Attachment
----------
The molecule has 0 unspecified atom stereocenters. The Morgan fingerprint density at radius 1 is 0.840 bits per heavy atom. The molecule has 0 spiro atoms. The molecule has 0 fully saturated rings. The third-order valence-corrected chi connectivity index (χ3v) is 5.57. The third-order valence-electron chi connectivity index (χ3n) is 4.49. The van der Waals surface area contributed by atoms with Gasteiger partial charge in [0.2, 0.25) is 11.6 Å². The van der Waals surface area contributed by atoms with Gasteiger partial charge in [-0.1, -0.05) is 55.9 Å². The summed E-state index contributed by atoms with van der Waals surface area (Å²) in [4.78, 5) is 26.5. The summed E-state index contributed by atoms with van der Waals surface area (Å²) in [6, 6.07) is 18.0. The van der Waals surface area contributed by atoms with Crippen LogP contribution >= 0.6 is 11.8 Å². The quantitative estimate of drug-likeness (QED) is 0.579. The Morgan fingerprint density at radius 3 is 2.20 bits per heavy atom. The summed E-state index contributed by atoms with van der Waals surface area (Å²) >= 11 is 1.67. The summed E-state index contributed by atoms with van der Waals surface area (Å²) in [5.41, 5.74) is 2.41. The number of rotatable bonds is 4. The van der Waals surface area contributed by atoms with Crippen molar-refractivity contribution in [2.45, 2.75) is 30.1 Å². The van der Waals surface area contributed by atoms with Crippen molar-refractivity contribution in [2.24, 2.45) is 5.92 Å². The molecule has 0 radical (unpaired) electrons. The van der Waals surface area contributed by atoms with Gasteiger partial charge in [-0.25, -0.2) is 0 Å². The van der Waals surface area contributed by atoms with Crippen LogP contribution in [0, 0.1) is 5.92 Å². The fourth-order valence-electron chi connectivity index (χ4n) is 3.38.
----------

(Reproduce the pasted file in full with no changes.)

The molecule has 0 unspecified atom stereocenters. The Morgan fingerprint density at radius 1 is 0.840 bits per heavy atom. The molecule has 0 spiro atoms. The molecule has 0 fully saturated rings. The third-order valence-corrected chi connectivity index (χ3v) is 5.57. The third-order valence-electron chi connectivity index (χ3n) is 4.49. The van der Waals surface area contributed by atoms with Gasteiger partial charge in [0.2, 0.25) is 11.6 Å². The van der Waals surface area contributed by atoms with Gasteiger partial charge in [-0.1, -0.05) is 55.9 Å². The summed E-state index contributed by atoms with van der Waals surface area (Å²) in [4.78, 5) is 26.5. The summed E-state index contributed by atoms with van der Waals surface area (Å²) in [6, 6.07) is 18.0. The van der Waals surface area contributed by atoms with Crippen LogP contribution >= 0.6 is 11.8 Å². The quantitative estimate of drug-likeness (QED) is 0.579. The Morgan fingerprint density at radius 3 is 2.20 bits per heavy atom. The summed E-state index contributed by atoms with van der Waals surface area (Å²) >= 11 is 1.67. The summed E-state index contributed by atoms with van der Waals surface area (Å²) in [5.41, 5.74) is 2.41. The number of rotatable bonds is 4. The van der Waals surface area contributed by atoms with Crippen molar-refractivity contribution in [2.45, 2.75) is 30.1 Å². The van der Waals surface area contributed by atoms with Crippen molar-refractivity contribution in [2.24, 2.45) is 5.92 Å². The molecule has 0 radical (unpaired) electrons. The van der Waals surface area contributed by atoms with Gasteiger partial charge in [-0.25, -0.2) is 0 Å². The van der Waals surface area contributed by atoms with Crippen LogP contribution in [0, 0.1) is 5.92 Å². The fourth-order valence-electron chi connectivity index (χ4n) is 3.38.